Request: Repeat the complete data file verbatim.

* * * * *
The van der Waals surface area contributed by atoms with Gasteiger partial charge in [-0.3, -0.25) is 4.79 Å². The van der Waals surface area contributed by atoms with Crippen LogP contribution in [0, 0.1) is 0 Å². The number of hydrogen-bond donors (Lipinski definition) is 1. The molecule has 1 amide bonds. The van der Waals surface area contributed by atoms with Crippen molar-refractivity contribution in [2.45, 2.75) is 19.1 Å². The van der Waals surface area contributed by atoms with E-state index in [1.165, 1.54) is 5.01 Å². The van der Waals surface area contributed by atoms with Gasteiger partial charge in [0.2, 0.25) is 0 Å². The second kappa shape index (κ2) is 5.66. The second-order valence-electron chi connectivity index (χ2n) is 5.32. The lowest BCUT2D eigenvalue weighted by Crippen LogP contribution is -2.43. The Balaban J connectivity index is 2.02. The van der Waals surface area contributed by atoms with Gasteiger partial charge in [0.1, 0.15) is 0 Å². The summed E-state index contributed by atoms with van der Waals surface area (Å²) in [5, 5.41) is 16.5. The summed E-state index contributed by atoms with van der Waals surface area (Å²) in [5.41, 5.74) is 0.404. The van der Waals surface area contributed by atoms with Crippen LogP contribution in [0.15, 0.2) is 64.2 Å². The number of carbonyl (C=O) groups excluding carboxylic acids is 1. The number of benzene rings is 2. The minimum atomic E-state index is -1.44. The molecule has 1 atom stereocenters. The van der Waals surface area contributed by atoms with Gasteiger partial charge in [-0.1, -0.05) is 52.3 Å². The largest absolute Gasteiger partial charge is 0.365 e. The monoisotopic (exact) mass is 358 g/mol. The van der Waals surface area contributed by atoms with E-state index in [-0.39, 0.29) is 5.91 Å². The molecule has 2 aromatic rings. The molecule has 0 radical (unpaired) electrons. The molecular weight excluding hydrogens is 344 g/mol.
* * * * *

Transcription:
The van der Waals surface area contributed by atoms with Gasteiger partial charge in [-0.3, -0.25) is 4.79 Å². The van der Waals surface area contributed by atoms with Crippen LogP contribution in [0, 0.1) is 0 Å². The number of hydrogen-bond donors (Lipinski definition) is 1. The molecule has 1 amide bonds. The van der Waals surface area contributed by atoms with Crippen molar-refractivity contribution in [2.45, 2.75) is 19.1 Å². The van der Waals surface area contributed by atoms with E-state index in [1.165, 1.54) is 5.01 Å². The van der Waals surface area contributed by atoms with Gasteiger partial charge in [0.2, 0.25) is 0 Å². The second kappa shape index (κ2) is 5.66. The second-order valence-electron chi connectivity index (χ2n) is 5.32. The lowest BCUT2D eigenvalue weighted by Crippen LogP contribution is -2.43. The Balaban J connectivity index is 2.02. The van der Waals surface area contributed by atoms with Gasteiger partial charge in [0.1, 0.15) is 0 Å². The summed E-state index contributed by atoms with van der Waals surface area (Å²) in [5, 5.41) is 16.5. The summed E-state index contributed by atoms with van der Waals surface area (Å²) in [5.41, 5.74) is 0.404. The van der Waals surface area contributed by atoms with Crippen LogP contribution in [0.15, 0.2) is 64.2 Å². The number of carbonyl (C=O) groups excluding carboxylic acids is 1. The number of benzene rings is 2. The minimum atomic E-state index is -1.44. The molecule has 1 atom stereocenters. The van der Waals surface area contributed by atoms with Gasteiger partial charge in [-0.1, -0.05) is 52.3 Å². The largest absolute Gasteiger partial charge is 0.365 e. The monoisotopic (exact) mass is 358 g/mol. The van der Waals surface area contributed by atoms with E-state index in [-0.39, 0.29) is 5.91 Å². The molecule has 2 aromatic rings. The molecule has 0 radical (unpaired) electrons. The molecular weight excluding hydrogens is 344 g/mol.